Date of Award

Spring 5-30-2018

Level of Access

Open-Access Thesis

Degree Name

Doctor of Philosophy (PhD)

Department

Marine Bio-Resources

Advisor

Robert Bayer

Second Committee Member

Sarah Barker

Third Committee Member

Cem Giray

Additional Committee Members

Heather Hamlin

Carol Kim

Abstract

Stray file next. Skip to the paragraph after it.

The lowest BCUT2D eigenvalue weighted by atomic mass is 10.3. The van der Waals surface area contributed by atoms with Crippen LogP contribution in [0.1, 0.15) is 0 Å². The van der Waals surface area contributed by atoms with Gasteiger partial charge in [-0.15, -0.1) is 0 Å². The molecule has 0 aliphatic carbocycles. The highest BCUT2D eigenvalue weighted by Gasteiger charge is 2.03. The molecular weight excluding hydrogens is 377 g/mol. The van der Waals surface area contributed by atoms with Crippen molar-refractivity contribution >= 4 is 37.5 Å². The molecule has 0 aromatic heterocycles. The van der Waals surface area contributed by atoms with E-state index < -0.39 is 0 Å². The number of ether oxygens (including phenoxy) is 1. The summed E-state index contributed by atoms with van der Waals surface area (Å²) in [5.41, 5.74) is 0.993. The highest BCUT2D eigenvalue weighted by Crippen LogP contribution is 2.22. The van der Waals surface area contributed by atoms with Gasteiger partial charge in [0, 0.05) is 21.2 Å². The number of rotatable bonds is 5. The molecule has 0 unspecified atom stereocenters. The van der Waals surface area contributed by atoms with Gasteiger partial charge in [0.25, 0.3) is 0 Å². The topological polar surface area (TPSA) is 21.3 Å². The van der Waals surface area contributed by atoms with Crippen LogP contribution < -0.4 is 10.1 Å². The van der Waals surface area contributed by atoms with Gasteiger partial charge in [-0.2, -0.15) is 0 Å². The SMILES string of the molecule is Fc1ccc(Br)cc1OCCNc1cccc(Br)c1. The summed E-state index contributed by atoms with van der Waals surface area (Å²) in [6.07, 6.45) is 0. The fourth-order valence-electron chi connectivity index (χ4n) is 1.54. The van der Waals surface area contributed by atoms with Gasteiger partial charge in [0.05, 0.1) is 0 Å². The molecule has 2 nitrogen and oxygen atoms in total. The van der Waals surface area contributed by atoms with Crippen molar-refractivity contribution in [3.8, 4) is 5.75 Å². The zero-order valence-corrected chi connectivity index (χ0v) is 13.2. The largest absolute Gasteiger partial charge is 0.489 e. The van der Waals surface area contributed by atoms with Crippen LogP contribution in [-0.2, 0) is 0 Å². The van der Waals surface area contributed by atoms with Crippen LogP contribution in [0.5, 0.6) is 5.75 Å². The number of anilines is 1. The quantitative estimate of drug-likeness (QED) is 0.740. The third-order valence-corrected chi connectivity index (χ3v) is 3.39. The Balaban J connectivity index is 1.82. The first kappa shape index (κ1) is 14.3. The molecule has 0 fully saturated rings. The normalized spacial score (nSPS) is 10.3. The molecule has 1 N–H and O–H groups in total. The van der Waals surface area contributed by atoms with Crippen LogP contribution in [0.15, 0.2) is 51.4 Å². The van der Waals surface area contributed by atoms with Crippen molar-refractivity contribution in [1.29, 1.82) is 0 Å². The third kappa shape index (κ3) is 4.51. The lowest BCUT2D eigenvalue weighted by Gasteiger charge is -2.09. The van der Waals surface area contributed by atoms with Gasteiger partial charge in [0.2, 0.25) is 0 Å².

The American lobster, Homarus americanus, H. Milne Edwards, 1837, supports the most economically valuable fishery along the North Atlantic coast of North America. A collapse in lobster populations in Southern New England (SNE) has coincided with increasing ocean temperatures and emerging diseases. This research investigated the etiologies of limp lobster disease (LLD) and epizootic shell disease (ESD), two diseases that continue to cause significant mortality in natural lobster populations. Mortality from LLD is associated with the bacteria Photobacterium indicum and is more intense in impounded lobsters. To more clearly define the community ecology of this suspected opportunistic pathogen, the microbial biofilms of freshly captured and impounded adult lobsters from the Northern Gulf of Maine coastal shelf were surveyed and compared. P. indicum was found to be a common member of the microbial communities of freshly captured and impounded H. americanus and was also isolated from the lobster pound sediment. There is no medicated feed that is approved for use in controlling P. indicum. Therefore, a P. indicum bacterin was produced and used as an immunostimulant to stimulate a short-term protective immune response in adult American lobsters. The prepared bacterin was safe to use with lobsters and no adverse reactions were observed. Epizootic shell disease (ESD) is an aggressive form of shell disease likely involving multiple microbes. A laboratory study was performed to examine the effects of three seasonal temperature cycles on the immune response and progression of ESD in adult female American lobsters. There was a trend of increased mortality in the diseased lobsters in the mid- and high-temperature seasonal cycles. Both temperature and shell disease influence bacterial loads. The culture dependent microbial diversity remained relatively stable over time and temperature suggesting that increasing temperatures alone did not exacerbate ESD progression or alter microbial communities. Taken together, this work increases our understanding of the etiology of the factors that could influence population abundance and disease emergence in lobsters.

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